The aforementioned Dolphin’s Of Hollywood, which had a thoroughly mixed-race clientele, was barricaded by police who warned whites to stay away because it was “dangerous” to be there, though as usual the only danger anyone risked in going to the store was posed by those wearing badges. Not only did this tactic drastically cut into the store’s profits, but it also curtailed the possibility of those of different racial backgrounds coming together over shared musical interests and perhaps in the process of talking music, dancing and going out together discovering that human beings are not different due to their skin pigmentation any more than they are by the pigmentation of their eyes or hair.

In time the city took even more permanent steps to ensure Central Avenue’s downfall by enacting restrictive zoning laws which prevented the established clubs from doing business and the loss of revenue meant mortgage companies had reason to foreclose, driving them out and changing the entire makeup of the neighborhood in short order. By the mid-50’s Central Avenue’s rich musical and cultural legacy was but a memory.


My Heart Was Yours To Keep
But in 1948 the region had lost none of its luster yet and Milburn’s girl was among those swayed by its booming nightlife, even though – in reality – it was Amos Milburn himself who was a fixture on the scene.

Oddly enough the type of music you’d hear pouring out the club windows as the night wore on would be best reflected by the instrumental break in which Amos displays his showy right hand, rather than the somewhat mournful lament the rest of A&M Blues features. I’d still like to hear what this song would’ve shaped up as without vocals because it’s such an evocative instrumental track, but that’s hardly any knock on Milburn’s lyrics or vocals, which are typically first-rate.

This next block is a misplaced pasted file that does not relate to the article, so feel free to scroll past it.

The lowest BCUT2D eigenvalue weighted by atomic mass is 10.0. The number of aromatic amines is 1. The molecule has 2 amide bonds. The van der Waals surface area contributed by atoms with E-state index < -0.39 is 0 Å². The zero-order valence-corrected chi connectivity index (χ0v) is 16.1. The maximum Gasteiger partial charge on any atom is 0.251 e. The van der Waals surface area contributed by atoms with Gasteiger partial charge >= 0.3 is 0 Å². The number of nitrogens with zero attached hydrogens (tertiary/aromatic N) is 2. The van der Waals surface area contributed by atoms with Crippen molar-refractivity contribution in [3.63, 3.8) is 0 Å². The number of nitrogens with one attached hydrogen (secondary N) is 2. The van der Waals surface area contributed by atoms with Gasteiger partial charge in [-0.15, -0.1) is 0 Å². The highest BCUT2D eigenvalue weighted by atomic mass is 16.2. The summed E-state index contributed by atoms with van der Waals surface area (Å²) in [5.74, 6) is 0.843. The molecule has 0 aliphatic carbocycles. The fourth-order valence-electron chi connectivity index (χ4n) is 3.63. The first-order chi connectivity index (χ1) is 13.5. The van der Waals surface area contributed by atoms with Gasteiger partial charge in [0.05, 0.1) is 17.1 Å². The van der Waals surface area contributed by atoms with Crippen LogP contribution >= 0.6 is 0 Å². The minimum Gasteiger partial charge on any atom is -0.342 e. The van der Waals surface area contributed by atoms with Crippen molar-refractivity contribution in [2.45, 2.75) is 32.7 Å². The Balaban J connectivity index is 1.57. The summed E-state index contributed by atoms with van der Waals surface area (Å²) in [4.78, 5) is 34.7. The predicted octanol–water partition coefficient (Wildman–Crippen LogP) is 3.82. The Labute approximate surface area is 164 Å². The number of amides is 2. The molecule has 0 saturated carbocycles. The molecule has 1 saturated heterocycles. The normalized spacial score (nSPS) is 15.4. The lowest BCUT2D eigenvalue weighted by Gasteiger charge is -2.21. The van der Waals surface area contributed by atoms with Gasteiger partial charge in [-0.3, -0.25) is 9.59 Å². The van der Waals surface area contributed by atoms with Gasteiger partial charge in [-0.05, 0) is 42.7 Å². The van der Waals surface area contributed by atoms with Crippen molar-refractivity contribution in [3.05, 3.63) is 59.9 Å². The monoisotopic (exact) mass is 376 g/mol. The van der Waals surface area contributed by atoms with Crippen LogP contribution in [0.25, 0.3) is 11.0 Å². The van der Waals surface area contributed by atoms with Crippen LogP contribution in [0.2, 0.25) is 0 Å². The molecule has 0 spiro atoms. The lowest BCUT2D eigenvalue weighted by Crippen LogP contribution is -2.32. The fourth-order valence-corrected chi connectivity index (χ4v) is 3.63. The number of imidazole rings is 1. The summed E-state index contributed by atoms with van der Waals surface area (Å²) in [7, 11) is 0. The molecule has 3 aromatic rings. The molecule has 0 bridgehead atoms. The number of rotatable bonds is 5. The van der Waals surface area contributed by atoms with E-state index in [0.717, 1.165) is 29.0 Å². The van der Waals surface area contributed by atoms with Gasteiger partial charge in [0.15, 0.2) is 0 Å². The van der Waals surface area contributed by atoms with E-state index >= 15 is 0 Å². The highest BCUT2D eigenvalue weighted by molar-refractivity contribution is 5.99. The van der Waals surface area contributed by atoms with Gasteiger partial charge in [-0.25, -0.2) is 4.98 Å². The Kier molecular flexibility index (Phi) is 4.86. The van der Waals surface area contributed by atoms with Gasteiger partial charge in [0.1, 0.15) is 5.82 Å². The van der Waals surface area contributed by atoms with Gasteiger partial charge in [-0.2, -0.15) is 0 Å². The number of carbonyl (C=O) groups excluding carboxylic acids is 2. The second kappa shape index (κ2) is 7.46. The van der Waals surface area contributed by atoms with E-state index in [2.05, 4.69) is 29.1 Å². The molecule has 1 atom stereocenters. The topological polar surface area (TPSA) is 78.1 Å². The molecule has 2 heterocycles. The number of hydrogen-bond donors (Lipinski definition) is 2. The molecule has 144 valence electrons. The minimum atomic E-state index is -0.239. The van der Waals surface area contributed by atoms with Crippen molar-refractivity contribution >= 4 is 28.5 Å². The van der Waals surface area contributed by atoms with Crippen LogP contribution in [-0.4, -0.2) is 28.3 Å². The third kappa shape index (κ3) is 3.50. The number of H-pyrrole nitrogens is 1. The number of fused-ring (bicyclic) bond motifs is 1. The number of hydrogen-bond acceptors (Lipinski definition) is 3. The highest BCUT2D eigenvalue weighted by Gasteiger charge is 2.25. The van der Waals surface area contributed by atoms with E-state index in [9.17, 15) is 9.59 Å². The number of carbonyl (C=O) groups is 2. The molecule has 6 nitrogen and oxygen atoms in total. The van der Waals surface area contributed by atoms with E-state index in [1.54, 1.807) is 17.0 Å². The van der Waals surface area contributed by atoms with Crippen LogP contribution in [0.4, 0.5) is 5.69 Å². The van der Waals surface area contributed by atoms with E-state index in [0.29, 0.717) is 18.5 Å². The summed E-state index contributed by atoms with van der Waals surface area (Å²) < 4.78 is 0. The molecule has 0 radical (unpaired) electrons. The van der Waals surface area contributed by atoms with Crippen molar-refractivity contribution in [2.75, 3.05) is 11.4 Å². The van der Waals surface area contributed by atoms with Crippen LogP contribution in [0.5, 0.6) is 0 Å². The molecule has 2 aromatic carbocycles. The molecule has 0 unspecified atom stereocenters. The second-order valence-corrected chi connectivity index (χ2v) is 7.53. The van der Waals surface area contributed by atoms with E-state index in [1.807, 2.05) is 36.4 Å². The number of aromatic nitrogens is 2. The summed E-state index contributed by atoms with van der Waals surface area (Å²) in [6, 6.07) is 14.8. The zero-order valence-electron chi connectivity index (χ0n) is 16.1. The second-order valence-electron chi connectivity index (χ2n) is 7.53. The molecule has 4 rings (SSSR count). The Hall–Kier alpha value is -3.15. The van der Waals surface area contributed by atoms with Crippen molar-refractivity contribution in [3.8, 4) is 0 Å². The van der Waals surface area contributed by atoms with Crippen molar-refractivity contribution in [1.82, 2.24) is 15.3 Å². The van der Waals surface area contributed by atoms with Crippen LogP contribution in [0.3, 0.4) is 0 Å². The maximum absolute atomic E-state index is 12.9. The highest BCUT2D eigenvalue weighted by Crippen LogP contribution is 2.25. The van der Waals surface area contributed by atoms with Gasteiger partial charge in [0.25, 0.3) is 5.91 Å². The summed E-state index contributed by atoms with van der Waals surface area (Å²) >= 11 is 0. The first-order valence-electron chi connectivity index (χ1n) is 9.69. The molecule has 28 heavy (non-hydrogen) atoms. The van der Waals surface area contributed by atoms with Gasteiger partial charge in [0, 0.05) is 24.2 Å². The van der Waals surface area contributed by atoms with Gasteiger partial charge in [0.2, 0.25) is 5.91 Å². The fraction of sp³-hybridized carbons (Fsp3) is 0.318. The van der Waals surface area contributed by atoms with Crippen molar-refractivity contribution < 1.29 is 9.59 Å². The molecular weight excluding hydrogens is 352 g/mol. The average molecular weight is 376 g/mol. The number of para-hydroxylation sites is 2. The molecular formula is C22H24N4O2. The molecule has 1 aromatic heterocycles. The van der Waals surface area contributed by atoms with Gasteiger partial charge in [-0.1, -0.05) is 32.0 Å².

His use of hipper vernacular – “You keep saying that you love me but that’s old and it won’t do” – distances it from the standard approach to songwriting at the time, giving it a looser feel and more personal tint, as if you were eavesdropping on him getting into it with his girl one booth over in Jack’s Basket Room… or maybe Ivie Anderson’s The Chicken Shack… (hmmm, why does that place sound familiar?). He closes it out with melodic wordless cries leading into a trio of “Hey Boy” exclamations which conveys the type of skilled improvisation he excelled at.

There was nobody in rock at any time to date that was hotter than Amos Milburn was at the tail end of 1948 and start of ’49 and A&M Blues kept up his winning streak last over these two releases, a perfect four for four on Billboard‘s charts with both A-sides hitting #1 while the B-sides each cracked the Top Ten as well.

This one may have been the most unlikely candidate to do so for it doesn’t really give us another side of Milburn the artist to contemplate, nor offer a different persona for Amos to inhabit, but when he’s so proficient at showing off THIS aspect of who he is, both musically and in his character’s disposition, I suppose the powers that be at Aladdin – and the audience who couldn’t get enough of him – figured it was more than good enough for their needs.

Ours too.


(Visit the Artist page of Amos Milburn for the complete archive of his records reviewed to date)